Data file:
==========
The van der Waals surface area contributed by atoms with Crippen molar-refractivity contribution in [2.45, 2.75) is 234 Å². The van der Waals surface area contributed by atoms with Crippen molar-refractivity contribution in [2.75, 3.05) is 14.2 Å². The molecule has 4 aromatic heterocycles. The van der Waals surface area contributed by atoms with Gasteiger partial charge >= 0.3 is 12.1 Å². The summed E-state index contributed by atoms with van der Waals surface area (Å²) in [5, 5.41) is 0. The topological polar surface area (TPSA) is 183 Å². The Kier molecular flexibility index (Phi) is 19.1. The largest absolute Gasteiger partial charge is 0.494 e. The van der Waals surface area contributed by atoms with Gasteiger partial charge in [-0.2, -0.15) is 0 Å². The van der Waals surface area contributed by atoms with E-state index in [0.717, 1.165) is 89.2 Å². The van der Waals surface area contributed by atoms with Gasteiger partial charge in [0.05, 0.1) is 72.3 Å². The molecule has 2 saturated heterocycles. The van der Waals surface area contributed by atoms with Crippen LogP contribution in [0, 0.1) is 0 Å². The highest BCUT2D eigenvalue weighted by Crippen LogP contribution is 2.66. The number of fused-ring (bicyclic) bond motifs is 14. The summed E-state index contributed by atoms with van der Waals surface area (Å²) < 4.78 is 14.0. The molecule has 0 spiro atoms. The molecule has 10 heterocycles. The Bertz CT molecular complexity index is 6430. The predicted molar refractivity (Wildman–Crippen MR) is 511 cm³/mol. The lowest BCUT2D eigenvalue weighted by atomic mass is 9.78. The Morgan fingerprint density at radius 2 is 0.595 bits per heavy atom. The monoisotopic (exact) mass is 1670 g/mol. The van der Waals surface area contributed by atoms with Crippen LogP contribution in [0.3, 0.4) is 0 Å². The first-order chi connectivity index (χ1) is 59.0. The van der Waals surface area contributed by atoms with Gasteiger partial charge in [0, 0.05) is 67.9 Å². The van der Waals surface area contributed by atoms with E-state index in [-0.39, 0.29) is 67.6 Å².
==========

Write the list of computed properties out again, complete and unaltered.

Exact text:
The van der Waals surface area contributed by atoms with Crippen molar-refractivity contribution in [2.45, 2.75) is 234 Å². The van der Waals surface area contributed by atoms with Crippen molar-refractivity contribution in [2.75, 3.05) is 14.2 Å². The molecule has 4 aromatic heterocycles. The van der Waals surface area contributed by atoms with Gasteiger partial charge >= 0.3 is 12.1 Å². The summed E-state index contributed by atoms with van der Waals surface area (Å²) in [5, 5.41) is 0. The topological polar surface area (TPSA) is 183 Å². The Kier molecular flexibility index (Phi) is 19.1. The largest absolute Gasteiger partial charge is 0.494 e. The van der Waals surface area contributed by atoms with Gasteiger partial charge in [-0.2, -0.15) is 0 Å². The van der Waals surface area contributed by atoms with E-state index in [0.717, 1.165) is 89.2 Å². The van der Waals surface area contributed by atoms with Gasteiger partial charge in [0.05, 0.1) is 72.3 Å². The molecule has 2 saturated heterocycles. The van der Waals surface area contributed by atoms with Crippen LogP contribution in [0, 0.1) is 0 Å². The highest BCUT2D eigenvalue weighted by Crippen LogP contribution is 2.66. The number of fused-ring (bicyclic) bond motifs is 14. The summed E-state index contributed by atoms with van der Waals surface area (Å²) < 4.78 is 14.0. The molecule has 0 spiro atoms. The molecule has 10 heterocycles. The Bertz CT molecular complexity index is 6430. The predicted molar refractivity (Wildman–Crippen MR) is 511 cm³/mol. The lowest BCUT2D eigenvalue weighted by atomic mass is 9.78. The Morgan fingerprint density at radius 2 is 0.595 bits per heavy atom. The monoisotopic (exact) mass is 1670 g/mol. The van der Waals surface area contributed by atoms with Crippen LogP contribution in [0.3, 0.4) is 0 Å². The first-order chi connectivity index (χ1) is 59.0. The van der Waals surface area contributed by atoms with Gasteiger partial charge in [0, 0.05) is 67.9 Å². The van der Waals surface area contributed by atoms with E-state index in [-0.39, 0.29) is 67.6 Å².